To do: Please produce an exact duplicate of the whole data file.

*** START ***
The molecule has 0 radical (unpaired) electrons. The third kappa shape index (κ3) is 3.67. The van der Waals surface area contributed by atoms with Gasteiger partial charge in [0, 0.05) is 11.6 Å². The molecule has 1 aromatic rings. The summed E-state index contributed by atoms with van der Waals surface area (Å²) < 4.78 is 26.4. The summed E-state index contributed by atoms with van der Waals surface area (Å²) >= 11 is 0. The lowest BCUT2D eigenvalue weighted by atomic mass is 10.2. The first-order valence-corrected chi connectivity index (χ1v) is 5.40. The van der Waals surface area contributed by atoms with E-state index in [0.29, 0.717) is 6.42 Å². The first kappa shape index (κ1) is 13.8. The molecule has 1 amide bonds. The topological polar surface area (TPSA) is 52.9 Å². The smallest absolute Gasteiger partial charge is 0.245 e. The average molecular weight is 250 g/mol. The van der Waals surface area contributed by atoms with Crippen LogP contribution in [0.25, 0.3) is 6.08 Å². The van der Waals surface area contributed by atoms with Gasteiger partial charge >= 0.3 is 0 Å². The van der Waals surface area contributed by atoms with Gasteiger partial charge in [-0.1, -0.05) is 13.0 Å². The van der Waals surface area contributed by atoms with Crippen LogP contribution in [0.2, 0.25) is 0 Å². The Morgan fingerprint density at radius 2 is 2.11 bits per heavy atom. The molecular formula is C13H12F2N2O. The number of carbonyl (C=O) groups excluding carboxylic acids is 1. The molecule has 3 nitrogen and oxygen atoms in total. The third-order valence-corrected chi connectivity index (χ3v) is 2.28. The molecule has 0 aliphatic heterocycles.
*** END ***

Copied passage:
The molecule has 0 radical (unpaired) electrons. The third kappa shape index (κ3) is 3.67. The van der Waals surface area contributed by atoms with Gasteiger partial charge in [0, 0.05) is 11.6 Å². The molecule has 1 aromatic rings. The summed E-state index contributed by atoms with van der Waals surface area (Å²) < 4.78 is 26.4. The summed E-state index contributed by atoms with van der Waals surface area (Å²) >= 11 is 0. The lowest BCUT2D eigenvalue weighted by atomic mass is 10.2. The first-order valence-corrected chi connectivity index (χ1v) is 5.40. The van der Waals surface area contributed by atoms with E-state index in [0.29, 0.717) is 6.42 Å². The first kappa shape index (κ1) is 13.8. The molecule has 1 amide bonds. The topological polar surface area (TPSA) is 52.9 Å². The smallest absolute Gasteiger partial charge is 0.245 e. The average molecular weight is 250 g/mol. The van der Waals surface area contributed by atoms with Crippen LogP contribution in [0.25, 0.3) is 6.08 Å². The van der Waals surface area contributed by atoms with Gasteiger partial charge >= 0.3 is 0 Å². The van der Waals surface area contributed by atoms with Gasteiger partial charge in [-0.1, -0.05) is 13.0 Å². The van der Waals surface area contributed by atoms with Crippen LogP contribution in [0.2, 0.25) is 0 Å². The Morgan fingerprint density at radius 2 is 2.11 bits per heavy atom. The molecular formula is C13H12F2N2O. The number of carbonyl (C=O) groups excluding carboxylic acids is 1. The molecule has 3 nitrogen and oxygen atoms in total. The third-order valence-corrected chi connectivity index (χ3v) is 2.28. The molecule has 0 aliphatic heterocycles.